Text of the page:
Tag Archives: production leveling

“Mura”

21 Mar

Over the past 5 years I posted about sewing for Days for Girls International 28 times.  What’s new?  Last year I had the opportunity to change my shipments/deliveries to a new local team led by a long time friend.  My work flow shifted as best described in Wikipedia  as:

Lean manufacturing or lean production, often simply “lean“, is a systematic method for waste minimization (“Muda“) within a manufacturing system without sacrificing productivity, which can cause problems. Lean also takes into account waste created through overburden (“Muri“) and waste created through unevenness in work loads (Mura).

There is a second approach to lean manufacturing, which is promoted by Toyota, called The Toyota Way, in which the focus is upon improving the “flow” or smoothness of work, thereby steadily eliminating mura (“unevenness”) through the system and not upon ‘waste reduction’ per se. Techniques to improve flow include production leveling, “pull” production (by means of kanban) and the Heijunka box.

My emphasis has been on “improving workflow” in my attic sewing room.

My usual shipments to Iowa supported 40 kits with 10 items for each kit (Total=400).

With local delivery, I shifted to supporting 10 kits at a time (10 items for each kit/Total=100).

Although I still buy flannel 32 yards at time, 8 different colors/patterns 4 yards each…(this facilitates washing/drying impacting shrinkage)…which I cut into one yard lengths, which makes 10 flannel pads, which is very manageable and are placed in freezer gallon ziplock bags, which makes for easy counting and the ziplock bags are then provided in the finished DfGI kits.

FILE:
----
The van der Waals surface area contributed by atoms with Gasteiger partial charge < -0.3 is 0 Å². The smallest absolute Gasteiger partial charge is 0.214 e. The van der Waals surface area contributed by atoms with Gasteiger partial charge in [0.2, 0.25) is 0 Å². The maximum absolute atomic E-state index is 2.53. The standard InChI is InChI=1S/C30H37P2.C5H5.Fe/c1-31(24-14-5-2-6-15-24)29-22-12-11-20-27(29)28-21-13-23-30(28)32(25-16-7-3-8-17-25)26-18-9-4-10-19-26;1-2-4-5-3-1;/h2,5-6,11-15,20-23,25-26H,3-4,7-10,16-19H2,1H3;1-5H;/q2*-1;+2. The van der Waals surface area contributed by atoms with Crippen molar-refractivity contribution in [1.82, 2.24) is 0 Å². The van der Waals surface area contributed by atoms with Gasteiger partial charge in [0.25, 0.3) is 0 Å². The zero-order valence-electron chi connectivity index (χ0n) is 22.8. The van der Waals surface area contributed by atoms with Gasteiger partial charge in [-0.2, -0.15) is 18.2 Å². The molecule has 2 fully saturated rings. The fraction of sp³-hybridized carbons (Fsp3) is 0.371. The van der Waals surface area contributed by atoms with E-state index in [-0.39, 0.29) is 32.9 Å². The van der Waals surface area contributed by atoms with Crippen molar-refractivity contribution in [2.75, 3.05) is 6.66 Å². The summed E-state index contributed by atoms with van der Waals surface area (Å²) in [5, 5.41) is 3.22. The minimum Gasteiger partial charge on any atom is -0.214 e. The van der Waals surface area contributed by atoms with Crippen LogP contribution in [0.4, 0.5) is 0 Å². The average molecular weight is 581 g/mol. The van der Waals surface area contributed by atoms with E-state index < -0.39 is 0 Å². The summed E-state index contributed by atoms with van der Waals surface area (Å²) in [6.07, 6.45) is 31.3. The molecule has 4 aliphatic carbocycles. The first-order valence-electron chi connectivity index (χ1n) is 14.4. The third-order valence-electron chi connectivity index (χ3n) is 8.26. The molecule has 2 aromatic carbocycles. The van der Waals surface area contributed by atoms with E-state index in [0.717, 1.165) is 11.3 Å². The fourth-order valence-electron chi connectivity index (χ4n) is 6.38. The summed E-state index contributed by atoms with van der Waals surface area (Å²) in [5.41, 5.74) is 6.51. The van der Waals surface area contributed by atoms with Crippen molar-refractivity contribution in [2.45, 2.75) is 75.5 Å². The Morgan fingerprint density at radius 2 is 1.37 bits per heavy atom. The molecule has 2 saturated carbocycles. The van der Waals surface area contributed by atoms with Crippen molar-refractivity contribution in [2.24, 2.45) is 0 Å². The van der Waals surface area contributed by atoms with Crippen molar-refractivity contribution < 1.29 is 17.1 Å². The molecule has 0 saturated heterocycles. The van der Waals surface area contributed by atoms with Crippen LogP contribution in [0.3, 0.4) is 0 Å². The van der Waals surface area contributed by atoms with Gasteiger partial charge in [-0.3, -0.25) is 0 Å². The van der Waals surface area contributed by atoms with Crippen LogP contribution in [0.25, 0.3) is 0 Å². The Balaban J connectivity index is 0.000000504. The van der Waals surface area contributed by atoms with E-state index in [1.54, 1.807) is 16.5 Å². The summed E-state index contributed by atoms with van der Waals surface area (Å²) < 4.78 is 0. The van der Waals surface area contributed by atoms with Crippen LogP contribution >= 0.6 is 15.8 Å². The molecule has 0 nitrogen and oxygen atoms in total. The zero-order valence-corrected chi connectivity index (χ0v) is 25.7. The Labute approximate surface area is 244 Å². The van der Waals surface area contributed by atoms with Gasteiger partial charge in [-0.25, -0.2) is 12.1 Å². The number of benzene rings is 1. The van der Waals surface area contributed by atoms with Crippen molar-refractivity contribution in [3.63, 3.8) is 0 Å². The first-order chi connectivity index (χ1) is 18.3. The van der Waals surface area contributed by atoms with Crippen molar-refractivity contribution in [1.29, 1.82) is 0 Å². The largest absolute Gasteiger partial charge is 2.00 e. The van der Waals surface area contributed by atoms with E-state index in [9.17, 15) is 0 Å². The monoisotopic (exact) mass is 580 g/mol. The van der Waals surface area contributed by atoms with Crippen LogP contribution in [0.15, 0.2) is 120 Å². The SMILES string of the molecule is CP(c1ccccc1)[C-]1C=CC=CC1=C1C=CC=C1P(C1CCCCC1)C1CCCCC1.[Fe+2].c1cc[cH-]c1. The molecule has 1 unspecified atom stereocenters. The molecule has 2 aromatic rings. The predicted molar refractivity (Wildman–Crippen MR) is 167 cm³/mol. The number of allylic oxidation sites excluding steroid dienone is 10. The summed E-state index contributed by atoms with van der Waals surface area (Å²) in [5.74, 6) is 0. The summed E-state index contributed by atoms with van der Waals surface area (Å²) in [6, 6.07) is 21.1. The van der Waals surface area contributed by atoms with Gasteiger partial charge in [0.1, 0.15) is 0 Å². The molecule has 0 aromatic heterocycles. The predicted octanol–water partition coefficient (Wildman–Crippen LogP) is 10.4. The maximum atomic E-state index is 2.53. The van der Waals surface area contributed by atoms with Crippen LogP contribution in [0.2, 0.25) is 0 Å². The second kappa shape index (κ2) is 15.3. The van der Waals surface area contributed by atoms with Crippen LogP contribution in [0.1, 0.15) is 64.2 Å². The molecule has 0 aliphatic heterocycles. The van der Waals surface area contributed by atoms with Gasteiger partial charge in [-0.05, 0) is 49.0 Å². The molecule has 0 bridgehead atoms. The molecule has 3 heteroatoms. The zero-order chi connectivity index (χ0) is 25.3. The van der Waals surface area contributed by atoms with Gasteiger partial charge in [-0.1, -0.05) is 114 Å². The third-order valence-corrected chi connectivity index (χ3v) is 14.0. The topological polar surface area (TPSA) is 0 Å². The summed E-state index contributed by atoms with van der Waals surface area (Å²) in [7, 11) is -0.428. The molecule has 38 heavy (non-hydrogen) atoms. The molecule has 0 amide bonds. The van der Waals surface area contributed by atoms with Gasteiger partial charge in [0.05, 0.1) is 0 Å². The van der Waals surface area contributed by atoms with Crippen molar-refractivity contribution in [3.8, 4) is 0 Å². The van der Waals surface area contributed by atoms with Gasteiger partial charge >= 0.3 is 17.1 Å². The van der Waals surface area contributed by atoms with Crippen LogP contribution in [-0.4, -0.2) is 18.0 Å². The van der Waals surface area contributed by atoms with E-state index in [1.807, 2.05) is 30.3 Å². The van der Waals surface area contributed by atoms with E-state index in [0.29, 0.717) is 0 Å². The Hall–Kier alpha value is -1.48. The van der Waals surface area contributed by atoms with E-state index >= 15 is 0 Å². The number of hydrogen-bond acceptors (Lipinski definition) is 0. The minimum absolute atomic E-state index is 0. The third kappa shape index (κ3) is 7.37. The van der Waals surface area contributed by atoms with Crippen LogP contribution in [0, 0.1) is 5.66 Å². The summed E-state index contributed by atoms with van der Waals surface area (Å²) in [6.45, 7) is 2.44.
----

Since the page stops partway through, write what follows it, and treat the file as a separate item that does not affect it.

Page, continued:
I sew 80 flannel pads with 8 different colors/patterns combined into 10 ziplock bags.  Then I make 20 liners with PUL, pockets and wings in 2 different color/pattern combinations (10 each in ziplock bags), which are delivered LOCALLY to be completed as 10 Days for Girls International Kits.

https://www.daysforgirls.org

Local chapters pack sewn pads and liners with panties, wash cloth, soap, instructions in a sewn drawstring bag with the DfGI logo for delivery around the world.  It is not just about sewing!  Local chapters are encouraged to make deliveries.  Our chapter delivered 50 DfGI kits to Haiti December 2018!